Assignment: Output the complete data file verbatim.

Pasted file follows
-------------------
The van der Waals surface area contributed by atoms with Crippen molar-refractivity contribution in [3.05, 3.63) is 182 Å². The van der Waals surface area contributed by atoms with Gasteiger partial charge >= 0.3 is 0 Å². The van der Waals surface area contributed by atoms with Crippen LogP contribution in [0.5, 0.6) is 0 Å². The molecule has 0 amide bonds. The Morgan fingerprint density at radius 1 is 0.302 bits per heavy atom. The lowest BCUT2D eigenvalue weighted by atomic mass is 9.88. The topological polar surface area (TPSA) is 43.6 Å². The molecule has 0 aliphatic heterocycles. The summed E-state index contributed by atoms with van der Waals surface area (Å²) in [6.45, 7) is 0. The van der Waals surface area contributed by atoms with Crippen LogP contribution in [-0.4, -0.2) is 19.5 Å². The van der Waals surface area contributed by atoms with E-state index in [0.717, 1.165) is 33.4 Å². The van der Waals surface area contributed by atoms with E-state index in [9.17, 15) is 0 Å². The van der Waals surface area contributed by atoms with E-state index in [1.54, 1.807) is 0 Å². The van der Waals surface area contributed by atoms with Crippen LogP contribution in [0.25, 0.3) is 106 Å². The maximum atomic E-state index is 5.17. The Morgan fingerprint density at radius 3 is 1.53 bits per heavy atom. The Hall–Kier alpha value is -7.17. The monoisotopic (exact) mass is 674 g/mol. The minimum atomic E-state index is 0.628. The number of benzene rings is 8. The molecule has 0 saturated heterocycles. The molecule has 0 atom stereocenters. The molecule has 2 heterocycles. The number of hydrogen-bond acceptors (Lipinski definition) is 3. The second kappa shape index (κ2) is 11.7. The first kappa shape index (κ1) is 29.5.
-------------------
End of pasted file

The van der Waals surface area contributed by atoms with Crippen molar-refractivity contribution in [3.05, 3.63) is 182 Å². The van der Waals surface area contributed by atoms with Gasteiger partial charge >= 0.3 is 0 Å². The van der Waals surface area contributed by atoms with Crippen LogP contribution in [0.5, 0.6) is 0 Å². The molecule has 0 amide bonds. The Morgan fingerprint density at radius 1 is 0.302 bits per heavy atom. The lowest BCUT2D eigenvalue weighted by atomic mass is 9.88. The topological polar surface area (TPSA) is 43.6 Å². The molecule has 0 aliphatic heterocycles. The summed E-state index contributed by atoms with van der Waals surface area (Å²) in [6.45, 7) is 0. The van der Waals surface area contributed by atoms with Crippen LogP contribution in [-0.4, -0.2) is 19.5 Å². The van der Waals surface area contributed by atoms with E-state index in [0.717, 1.165) is 33.4 Å². The van der Waals surface area contributed by atoms with E-state index in [9.17, 15) is 0 Å². The van der Waals surface area contributed by atoms with E-state index in [1.54, 1.807) is 0 Å². The van der Waals surface area contributed by atoms with Crippen LogP contribution in [0.25, 0.3) is 106 Å². The maximum atomic E-state index is 5.17. The Morgan fingerprint density at radius 3 is 1.53 bits per heavy atom. The Hall–Kier alpha value is -7.17. The monoisotopic (exact) mass is 674 g/mol. The minimum atomic E-state index is 0.628. The number of benzene rings is 8. The molecule has 0 saturated heterocycles. The molecule has 0 atom stereocenters. The molecule has 2 heterocycles. The number of hydrogen-bond acceptors (Lipinski definition) is 3. The second kappa shape index (κ2) is 11.7. The first kappa shape index (κ1) is 29.5.